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Unbound method? What's that?

true911m
P: 92
Can someone give me a quick rundown on the difference between bound and unbound methods? I ran into an error regarding an unbound method, and found lots of discussions about changing Python behavior regarding them, but haven't come across these descriptions in any of my reading material so far.

Thanks!
Dec 4 '06 #1
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10 Replies


true911m
P: 92
OK, I'm missing something really basic here.

Here's what I'm playing with:


Expand|Select|Wrap|Line Numbers
  1. class Printer():
  2.     """
  3.     Wraps setup and execution of wx.lib.printout for
  4.     simple implementation in calling apps.
  5.     """
  6.  
  7.     writeline=[]
  8.     writelist=[]
  9.     writedoc={'list':writelist, 'line':writeline}
  10.  
  11.  
  12.     def Write(self,newtext,doc=writedoc):
  13.         pass
  14.  
  15. if __name__=='__main__':
  16.     a=Printer
  17.     print a.writedoc
  18.     print dir(a)
  19.     a.Write('ABC')
  20.  
  21.  
When it gets to a.Write(), I receive:

Expand|Select|Wrap|Line Numbers
  1. TypeError: unbound method Write() 
  2. must be called with Printer instance 
  3. as first argument (got str instance instead)
  4.  
I have tried various replacements to attempt to satisfy that error, such as:

Expand|Select|Wrap|Line Numbers
  1. Printer.Write(a,'ABC')
  2.  
  3.     Write(a,'ABC')
  4.  
  5.     a.Write(a,'ABC')
and pretty much anything I can throw at it.

I have looked at several examples of creating a class with a method, and do not know where I am going astray.

Thanks again....
Dec 4 '06 #2

bartonc
Expert 5K+
P: 6,596
Can someone give me a quick rundown on the difference between bound and unbound methods? I ran into an error regarding an unbound method, and found lots of discussions about changing Python behavior regarding them, but haven't come across these descriptions in any of my reading material so far.

Thanks!
The only thing that I've ever needed to remember is that I need to work with instances. For example:


>>> class aClass:
... def aClassFuntion(self):
... pass
...
>>> aClass.aClassFuntion()
File "<console>", line 1, in ?
''' exceptions.TypeError : unbound method aClassFuntion() must be called with aClass instance as first argument (got nothing instead) '''
>>> instance = aClass()
>>> instance.aClassFuntion()
>>>
Dec 4 '06 #3

bartonc
Expert 5K+
P: 6,596
Expand|Select|Wrap|Line Numbers
  1. class Printer:
  2.     """
  3.     Wraps setup and execution of wx.lib.printout for
  4.     simple implementation in calling apps.
  5.     """
  6.  
  7.     writeline=[]
  8.     writelist=[]
  9.     writedoc={'list':writelist, 'line':writeline}
  10.  
  11.  
  12.     def Write(self,newtext,doc=writedoc):
  13.         pass
  14.  
  15. if __name__=='__main__':
  16.     a=Printer()
  17.     print a.writedoc
  18.     print dir(a)
  19.     a.Write('ABC')
  20.  
  21.  
Watch the parentheses!
Dec 4 '06 #4

bartonc
Expert 5K+
P: 6,596
When defining a class, use parens to subclass. ie:
class myFrame(wx.Frame):

This is what they call "old style" (but I still use it occationally):
class oldStyleClass:
I haven't missed any "new style" features yet.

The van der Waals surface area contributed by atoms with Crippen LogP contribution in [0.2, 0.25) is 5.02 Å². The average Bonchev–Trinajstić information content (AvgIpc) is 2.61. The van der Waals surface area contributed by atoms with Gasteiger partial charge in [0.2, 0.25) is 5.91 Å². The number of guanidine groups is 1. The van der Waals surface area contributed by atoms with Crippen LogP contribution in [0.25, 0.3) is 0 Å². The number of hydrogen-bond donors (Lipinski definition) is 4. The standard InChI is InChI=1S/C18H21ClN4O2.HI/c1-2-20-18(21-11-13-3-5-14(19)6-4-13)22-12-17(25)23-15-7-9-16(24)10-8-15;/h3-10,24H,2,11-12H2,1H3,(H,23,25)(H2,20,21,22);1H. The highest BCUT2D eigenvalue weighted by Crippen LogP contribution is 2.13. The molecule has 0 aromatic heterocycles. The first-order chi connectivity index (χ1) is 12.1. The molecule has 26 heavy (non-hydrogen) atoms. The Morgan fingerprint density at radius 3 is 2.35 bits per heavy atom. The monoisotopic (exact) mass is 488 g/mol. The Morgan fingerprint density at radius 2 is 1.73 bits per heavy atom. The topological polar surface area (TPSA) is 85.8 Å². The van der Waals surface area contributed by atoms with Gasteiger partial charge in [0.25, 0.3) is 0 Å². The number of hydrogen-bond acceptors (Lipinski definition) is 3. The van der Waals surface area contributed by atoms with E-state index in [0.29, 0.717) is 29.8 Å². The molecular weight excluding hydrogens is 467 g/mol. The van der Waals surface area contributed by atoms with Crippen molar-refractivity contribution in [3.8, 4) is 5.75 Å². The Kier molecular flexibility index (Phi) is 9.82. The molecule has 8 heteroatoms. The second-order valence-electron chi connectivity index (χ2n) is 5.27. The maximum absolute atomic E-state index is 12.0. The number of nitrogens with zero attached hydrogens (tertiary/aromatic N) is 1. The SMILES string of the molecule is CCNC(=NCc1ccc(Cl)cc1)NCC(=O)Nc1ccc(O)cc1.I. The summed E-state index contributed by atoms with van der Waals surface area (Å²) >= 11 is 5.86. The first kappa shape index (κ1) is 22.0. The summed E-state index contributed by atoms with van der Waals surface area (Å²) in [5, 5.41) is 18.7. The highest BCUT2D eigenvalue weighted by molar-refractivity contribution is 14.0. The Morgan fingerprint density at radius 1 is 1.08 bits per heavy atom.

New style always subclasses "object" if there is no other superclass:
class newStyleClass(object):
Dec 4 '06 #5

true911m
P: 92
Holy Frijoles -- it's always the 5 cent parts that getcha.

Say, Barton (is it Chris?), are you the only newbie helper that does weekends? :)

Thank you!

- Mark
Dec 4 '06 #6

bartonc
Expert 5K+
P: 6,596
Holy Frijoles -- it's always the 5 cent parts that getcha.

Say, Barton (is it Chris?), are you the only newbie helper that does weekends? :)

Thank you!

- Mark
Not Chris. There about three other experts who check in every now and then.
I am the only one using wx. As moderator, I'm almost alway monitoring (except 4 am to 9 am PST).
Dec 4 '06 #7

true911m
P: 92
I'm moving ahead with an elementary class that lets me set up my framework. I'm cutting some corners, but I'll improve it later as I form better questions to ask. :)

You can close this if you like.
Dec 4 '06 #8

bartonc
Expert 5K+
P: 6,596
I'm moving ahead with an elementary class that lets me set up my framework. I'm cutting some corners, but I'll improve it later as I form better questions to ask. :)

You can close this if you like.
Awesome! Keep posting,
Barton
Dec 4 '06 #9

bartonc
Expert 5K+
P: 6,596
When defining a class, use parens to subclass. ie:
class myFrame(wx.Frame):

This is what they call "old style" (but I still use it occationally):
class oldStyleClass:
I haven't missed any "new style" features yet.

New style always subclasses "object" if there is no other superclass:
class newStyleClass(object):
I'm actually using new-style now.
Jan 28 '07 #10

P: 1
I've managed to fix this issue with the following, it just happened though:

I could recreate the problem/TypeError by removing the () behind the class instantiating:

Expand|Select|Wrap|Line Numbers
  1. if __name__ == "__main__":
  2.     instance = class
  3.     print instance.test()
  4.  
and this is the possible fix:

Expand|Select|Wrap|Line Numbers
  1. if __name__ == "__main__":
  2.     instance = class()
  3.     print instance.test()
  4.  
just my 5 cents. Maybe it will work or maybe not :)
Aug 16 '08 #11

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